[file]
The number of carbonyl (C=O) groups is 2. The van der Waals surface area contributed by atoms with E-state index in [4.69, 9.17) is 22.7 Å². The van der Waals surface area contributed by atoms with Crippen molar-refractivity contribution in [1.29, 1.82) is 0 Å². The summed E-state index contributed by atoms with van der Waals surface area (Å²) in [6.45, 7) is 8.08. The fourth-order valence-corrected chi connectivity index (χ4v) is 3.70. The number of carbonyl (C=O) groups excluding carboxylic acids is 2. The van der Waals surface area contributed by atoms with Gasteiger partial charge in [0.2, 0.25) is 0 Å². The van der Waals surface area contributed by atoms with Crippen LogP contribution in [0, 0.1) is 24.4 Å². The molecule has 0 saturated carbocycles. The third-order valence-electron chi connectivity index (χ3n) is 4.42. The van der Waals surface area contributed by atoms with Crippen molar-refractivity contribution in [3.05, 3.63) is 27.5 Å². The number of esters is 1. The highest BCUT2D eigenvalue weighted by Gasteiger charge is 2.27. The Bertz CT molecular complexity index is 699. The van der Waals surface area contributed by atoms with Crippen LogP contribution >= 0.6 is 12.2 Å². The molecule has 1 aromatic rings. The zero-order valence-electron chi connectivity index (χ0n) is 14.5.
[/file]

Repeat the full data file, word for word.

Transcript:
The number of carbonyl (C=O) groups is 2. The van der Waals surface area contributed by atoms with E-state index in [4.69, 9.17) is 22.7 Å². The van der Waals surface area contributed by atoms with Crippen molar-refractivity contribution in [1.29, 1.82) is 0 Å². The summed E-state index contributed by atoms with van der Waals surface area (Å²) in [6.45, 7) is 8.08. The fourth-order valence-corrected chi connectivity index (χ4v) is 3.70. The number of carbonyl (C=O) groups excluding carboxylic acids is 2. The van der Waals surface area contributed by atoms with Gasteiger partial charge in [0.2, 0.25) is 0 Å². The van der Waals surface area contributed by atoms with Crippen LogP contribution in [0, 0.1) is 24.4 Å². The molecule has 0 saturated carbocycles. The third-order valence-electron chi connectivity index (χ3n) is 4.42. The van der Waals surface area contributed by atoms with Crippen molar-refractivity contribution in [3.05, 3.63) is 27.5 Å². The number of esters is 1. The highest BCUT2D eigenvalue weighted by Gasteiger charge is 2.27. The Bertz CT molecular complexity index is 699. The van der Waals surface area contributed by atoms with Crippen LogP contribution >= 0.6 is 12.2 Å². The molecule has 1 aromatic rings. The zero-order valence-electron chi connectivity index (χ0n) is 14.5.